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Alternative medicine: Chile's holistic approach to health care

Medicine men with drums are practicing alongside physicians in lab coats.

Alternative medicine, Chile Mapuche
A Mapuche native kisses his son in the village of Temucuicui in Temuco, Nov. 13, 2009. (Martin Bernetti/AFP/Getty Images)

SANTIAGO, Chile — Like conventional medicine, the diagnosis starts with a urine exam. In this case, however, no lab equipment is involved.

Don Manuel Lincovil swirls a small glass jar of urine, holding it up to the light to detect patterns in the swirling sediment. From this observation, he determines whether the pain the patient is suffering from has a physical, psychological or supernatural origin.

Don Manuel is a machi, or Mapuche healer, practicing in Santiago, far from his homeland in the south. Increasingly machis and yatiris (Aymara healers, from the north) are being incorporated into Chile's health care system.

The Ministry of Health hopes this resurgence of traditional medicine — where medicine men with drums practice alongside physicians in lab coats and where new pharmacy chains tout ancestral remedies — will improve health care for the disadvantaged Mapuche and other indigenous groups.

From a ruka (a thatched, dirt-floored hut) behind a conventional clinic, Don Manuel uses invocations and herbal infusions, music, trance and techniques similar to reflexology and aromatherapy. He treats lifestyle ills, such as obesity, diabetes, hypertension and respiratory illness, that increasingly affect urban Mapuches.

“By coming to the city, the Mapuche migrant brings his malaise with him: uprootedness and longing,” said Samuel Melinao, the “intercultural facilitator” at Los Castanos health clinic in La Florida, on the outskirts of Santiago.

“People consult the machi for depression and trauma from loss of contact with our land, loss of identity and a lack of self-autonomy made worse by poverty, discrimination, exclusion and not being valued for what we are,” Melinao said.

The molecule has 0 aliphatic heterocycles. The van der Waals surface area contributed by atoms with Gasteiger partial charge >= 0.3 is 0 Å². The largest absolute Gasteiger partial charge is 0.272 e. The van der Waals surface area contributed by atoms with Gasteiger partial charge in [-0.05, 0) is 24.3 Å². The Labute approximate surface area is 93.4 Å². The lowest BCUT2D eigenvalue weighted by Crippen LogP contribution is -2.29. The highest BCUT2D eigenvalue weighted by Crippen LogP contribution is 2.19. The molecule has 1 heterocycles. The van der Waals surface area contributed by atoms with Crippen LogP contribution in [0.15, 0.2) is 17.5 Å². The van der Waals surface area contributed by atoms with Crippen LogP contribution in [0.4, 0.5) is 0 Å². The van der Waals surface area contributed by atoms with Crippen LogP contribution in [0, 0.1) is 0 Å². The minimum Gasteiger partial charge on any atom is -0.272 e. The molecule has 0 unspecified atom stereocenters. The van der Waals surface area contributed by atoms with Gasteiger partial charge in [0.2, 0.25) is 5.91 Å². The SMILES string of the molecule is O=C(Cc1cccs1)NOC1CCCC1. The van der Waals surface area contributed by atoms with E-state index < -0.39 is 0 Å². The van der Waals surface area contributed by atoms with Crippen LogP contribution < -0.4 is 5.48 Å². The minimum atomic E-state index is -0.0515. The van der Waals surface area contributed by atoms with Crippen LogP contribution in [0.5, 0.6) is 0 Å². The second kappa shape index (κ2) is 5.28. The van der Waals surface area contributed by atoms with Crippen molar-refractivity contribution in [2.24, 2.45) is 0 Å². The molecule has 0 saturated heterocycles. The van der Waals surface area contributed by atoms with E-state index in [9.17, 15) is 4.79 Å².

The uneasy fusion of cultures has brought coexistence and conflict. Long-simmering disputes over land recently erupted in an 82-day hunger strike by 34 jailed Mapuche leaders protesting the government's use of anti-terrorism laws to quell attempts to recover ancestral lands.

Health statistics indicate there is an “equity gap” between the Mapuche and non-indigenous populations, with differing leading causes of mortality and higher rates of infant death, said Margarita Saez of the Ministry of Health’s Program for Health and Indigenous Peoples. This reflects the conditions of poverty, overcrowding and job instability that characterize urban life for many Mapuches.

With a population of some 900,000, the Mapuche is Chile's largest indigenous group, accounting for nearly 5 percent of the country's 17 million people. Pushed off their ever-fragmenting lands, some 60 percent of Mapuches now live in urban areas. Many have migrated to poorer neighborhoods on the periphery of Santiago, working as maids and unskilled laborers.

“When somebody’s son is a drug addict or alcoholic or violent husband, his mother will no doubt have headaches, insomnia and emotional instability,” said Lincovil, the machi at Los Castanos. “For us, these symptoms denote spiritual disease.”

Lincovil also came to Santiago as a young man to work, eventually assuming the mantle he inherited from his aunt, maternal grandfather, great-grandfather and great-great-grandmother — all machis.

Dreams, visions, experiences and the spirits of their ancestors give machis their knowledge. In the Mapuche cosmovision, health and illness are linked to harmony. Illness occurs when a person feels fear or when the soul comes into contact with evil spirits. The machi’s role is to reestablish balance between the body, mind and spirit.

Two days a week, patients at Los Castanos gather outside the traditional Mapuche hut set up behind the clinic. A small garden of canelo, laurel, maqui and copihue reproduces the sacred plants traditionally found outside the machi’s home.